This is part of the series on book reviews.
"Game Design, Theory & Practice (2nd Ed.)" (Richard Rouse III)
This relatively well-known book was an early stab at a book about game design for non-designers (by “early” I mean that it’s more than five years old, thus predating many of today’s college curricula and the majority of other textbooks I've reviewed). It includes an eclectic mix of game analysis, best practices, and interviews with influential designers.
Most of the content is at a pretty basic level, making it an easy read. Of course, this also limits its usefulness to more experienced designers. Each chapter is mostly self-contained; this also makes it easy to read (one chapter at a time, and if you put it down for a few months you don't have to repeat old sections that you'd forgotten) but also makes the book feel a bit disjointed.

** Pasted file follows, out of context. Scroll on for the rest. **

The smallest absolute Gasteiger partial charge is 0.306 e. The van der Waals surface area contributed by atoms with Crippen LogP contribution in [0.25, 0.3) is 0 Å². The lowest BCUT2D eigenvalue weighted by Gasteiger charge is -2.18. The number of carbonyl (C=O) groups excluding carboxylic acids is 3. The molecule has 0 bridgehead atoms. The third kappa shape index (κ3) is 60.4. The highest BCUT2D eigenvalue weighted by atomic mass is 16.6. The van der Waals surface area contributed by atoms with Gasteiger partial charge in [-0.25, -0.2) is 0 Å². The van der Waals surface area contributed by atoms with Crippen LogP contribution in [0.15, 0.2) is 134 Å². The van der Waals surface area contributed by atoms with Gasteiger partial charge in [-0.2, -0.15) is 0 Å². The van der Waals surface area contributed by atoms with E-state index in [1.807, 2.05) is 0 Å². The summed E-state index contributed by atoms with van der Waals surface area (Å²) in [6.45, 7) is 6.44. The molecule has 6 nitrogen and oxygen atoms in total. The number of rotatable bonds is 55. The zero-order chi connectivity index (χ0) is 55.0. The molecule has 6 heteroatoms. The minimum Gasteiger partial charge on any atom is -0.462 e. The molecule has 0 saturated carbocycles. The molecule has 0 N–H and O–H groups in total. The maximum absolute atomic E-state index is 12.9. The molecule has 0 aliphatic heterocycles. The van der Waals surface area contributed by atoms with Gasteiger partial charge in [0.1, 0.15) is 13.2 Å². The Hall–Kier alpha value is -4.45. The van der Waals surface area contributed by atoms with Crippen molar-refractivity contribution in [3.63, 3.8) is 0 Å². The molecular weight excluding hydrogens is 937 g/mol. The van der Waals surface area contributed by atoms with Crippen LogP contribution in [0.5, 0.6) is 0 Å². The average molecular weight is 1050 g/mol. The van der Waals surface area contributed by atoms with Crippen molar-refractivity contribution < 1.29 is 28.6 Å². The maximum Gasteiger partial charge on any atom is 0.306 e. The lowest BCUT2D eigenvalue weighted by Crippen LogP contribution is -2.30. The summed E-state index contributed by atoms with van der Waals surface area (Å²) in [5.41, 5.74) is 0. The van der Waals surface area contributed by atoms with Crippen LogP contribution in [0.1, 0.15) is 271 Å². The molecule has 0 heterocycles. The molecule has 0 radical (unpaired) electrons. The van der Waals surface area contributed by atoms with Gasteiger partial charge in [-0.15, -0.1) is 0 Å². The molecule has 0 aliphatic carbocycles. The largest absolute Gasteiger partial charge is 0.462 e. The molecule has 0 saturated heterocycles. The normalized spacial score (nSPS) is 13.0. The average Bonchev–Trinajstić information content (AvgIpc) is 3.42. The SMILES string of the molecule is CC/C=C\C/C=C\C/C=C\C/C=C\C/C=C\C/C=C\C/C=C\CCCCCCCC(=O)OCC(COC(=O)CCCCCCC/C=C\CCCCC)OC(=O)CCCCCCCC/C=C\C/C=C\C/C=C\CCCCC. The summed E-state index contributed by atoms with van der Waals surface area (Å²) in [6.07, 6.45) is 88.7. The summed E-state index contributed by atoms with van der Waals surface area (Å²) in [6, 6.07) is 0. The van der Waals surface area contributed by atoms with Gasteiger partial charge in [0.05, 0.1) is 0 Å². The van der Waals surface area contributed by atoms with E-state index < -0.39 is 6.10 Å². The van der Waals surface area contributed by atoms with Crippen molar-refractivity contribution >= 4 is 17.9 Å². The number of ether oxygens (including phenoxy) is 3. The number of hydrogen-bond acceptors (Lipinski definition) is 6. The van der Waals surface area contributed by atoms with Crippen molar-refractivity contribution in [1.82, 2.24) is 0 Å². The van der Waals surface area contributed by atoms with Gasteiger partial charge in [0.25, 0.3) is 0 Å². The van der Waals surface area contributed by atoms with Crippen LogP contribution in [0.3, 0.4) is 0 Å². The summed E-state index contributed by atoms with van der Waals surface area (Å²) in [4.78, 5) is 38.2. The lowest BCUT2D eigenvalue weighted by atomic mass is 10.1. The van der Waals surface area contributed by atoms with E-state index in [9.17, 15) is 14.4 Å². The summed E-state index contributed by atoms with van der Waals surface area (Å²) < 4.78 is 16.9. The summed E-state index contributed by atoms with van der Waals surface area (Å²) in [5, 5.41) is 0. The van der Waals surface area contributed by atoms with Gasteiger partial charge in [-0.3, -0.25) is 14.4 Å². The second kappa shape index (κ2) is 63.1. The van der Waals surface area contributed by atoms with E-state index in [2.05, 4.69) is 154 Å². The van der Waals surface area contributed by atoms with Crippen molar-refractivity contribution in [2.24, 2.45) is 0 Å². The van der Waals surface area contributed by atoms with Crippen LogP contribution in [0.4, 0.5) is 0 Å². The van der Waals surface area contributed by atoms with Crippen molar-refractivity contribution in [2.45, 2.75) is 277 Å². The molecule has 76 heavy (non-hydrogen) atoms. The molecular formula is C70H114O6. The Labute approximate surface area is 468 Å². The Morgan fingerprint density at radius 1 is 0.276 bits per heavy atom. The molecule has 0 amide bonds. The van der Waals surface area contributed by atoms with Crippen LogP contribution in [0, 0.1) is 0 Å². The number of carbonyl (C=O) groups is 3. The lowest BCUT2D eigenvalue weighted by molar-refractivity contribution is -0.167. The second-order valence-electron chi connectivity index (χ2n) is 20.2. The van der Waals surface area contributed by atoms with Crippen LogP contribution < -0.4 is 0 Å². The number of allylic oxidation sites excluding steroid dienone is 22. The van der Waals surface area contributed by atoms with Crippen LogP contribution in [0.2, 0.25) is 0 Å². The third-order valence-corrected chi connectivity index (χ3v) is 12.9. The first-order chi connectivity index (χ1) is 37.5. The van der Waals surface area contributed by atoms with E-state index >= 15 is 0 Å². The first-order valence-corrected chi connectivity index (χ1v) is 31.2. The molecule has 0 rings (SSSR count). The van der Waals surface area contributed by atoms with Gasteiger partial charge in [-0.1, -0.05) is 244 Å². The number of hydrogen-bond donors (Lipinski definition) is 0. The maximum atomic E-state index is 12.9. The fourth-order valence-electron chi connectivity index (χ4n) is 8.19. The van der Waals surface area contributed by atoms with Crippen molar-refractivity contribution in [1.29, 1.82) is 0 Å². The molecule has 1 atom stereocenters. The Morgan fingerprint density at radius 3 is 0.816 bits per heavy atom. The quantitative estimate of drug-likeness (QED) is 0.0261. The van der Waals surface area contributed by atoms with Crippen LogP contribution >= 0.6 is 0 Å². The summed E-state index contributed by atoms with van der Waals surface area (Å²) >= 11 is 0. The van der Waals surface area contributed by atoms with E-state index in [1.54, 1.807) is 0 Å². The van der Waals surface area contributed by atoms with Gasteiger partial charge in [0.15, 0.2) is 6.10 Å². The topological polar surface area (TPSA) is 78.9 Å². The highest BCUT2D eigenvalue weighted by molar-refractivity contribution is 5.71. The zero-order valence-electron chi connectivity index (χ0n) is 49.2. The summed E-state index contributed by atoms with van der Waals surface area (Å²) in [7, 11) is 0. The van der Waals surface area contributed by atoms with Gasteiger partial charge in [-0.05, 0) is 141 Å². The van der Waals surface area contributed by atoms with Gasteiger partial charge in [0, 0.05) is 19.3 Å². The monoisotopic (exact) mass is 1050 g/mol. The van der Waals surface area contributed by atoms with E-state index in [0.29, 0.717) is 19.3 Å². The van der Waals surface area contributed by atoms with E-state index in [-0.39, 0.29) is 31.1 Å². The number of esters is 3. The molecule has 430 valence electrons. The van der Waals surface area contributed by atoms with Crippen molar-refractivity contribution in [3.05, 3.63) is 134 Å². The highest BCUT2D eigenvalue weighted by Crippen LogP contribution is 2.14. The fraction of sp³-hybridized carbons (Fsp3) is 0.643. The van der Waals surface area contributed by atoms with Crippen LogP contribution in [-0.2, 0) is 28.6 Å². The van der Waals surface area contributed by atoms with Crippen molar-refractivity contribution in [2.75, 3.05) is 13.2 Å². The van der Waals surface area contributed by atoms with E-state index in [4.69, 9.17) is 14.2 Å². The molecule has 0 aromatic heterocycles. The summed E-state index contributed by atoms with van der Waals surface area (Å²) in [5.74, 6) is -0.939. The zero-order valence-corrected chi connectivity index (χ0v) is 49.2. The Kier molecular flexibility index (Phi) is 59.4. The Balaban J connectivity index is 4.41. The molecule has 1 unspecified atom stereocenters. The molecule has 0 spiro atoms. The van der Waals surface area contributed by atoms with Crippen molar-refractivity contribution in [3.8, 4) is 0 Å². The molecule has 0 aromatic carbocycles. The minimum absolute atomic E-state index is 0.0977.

Students: This book is a great place to start for self-study if you know you want to design games but you don't know where to begin. It will help you understand the field, by showing you how some designers approach their craft, and you will come away with a variety of new perspectives on how to make games.
Instructors: It’s probably my own inexperience as a teacher, but I haven’t figured out how to include this book in a class (much as I’d like to). The topics don’t flow well, every chapter seems disconnected from the others, and there are no exercises or questions at the end of any chapter, so using this book would require a lot of extra prep work on the part of the instructor. This is perhaps not so surprising; it was never written for the express purpose of being used as a classroom text, after all.
Professionals: If you’ve already got a couple of shipped titles under your belt, most of the practical advice in this book will be nothing new to you. You may still find it entertaining, but it will probably not be of great help in honing your craft.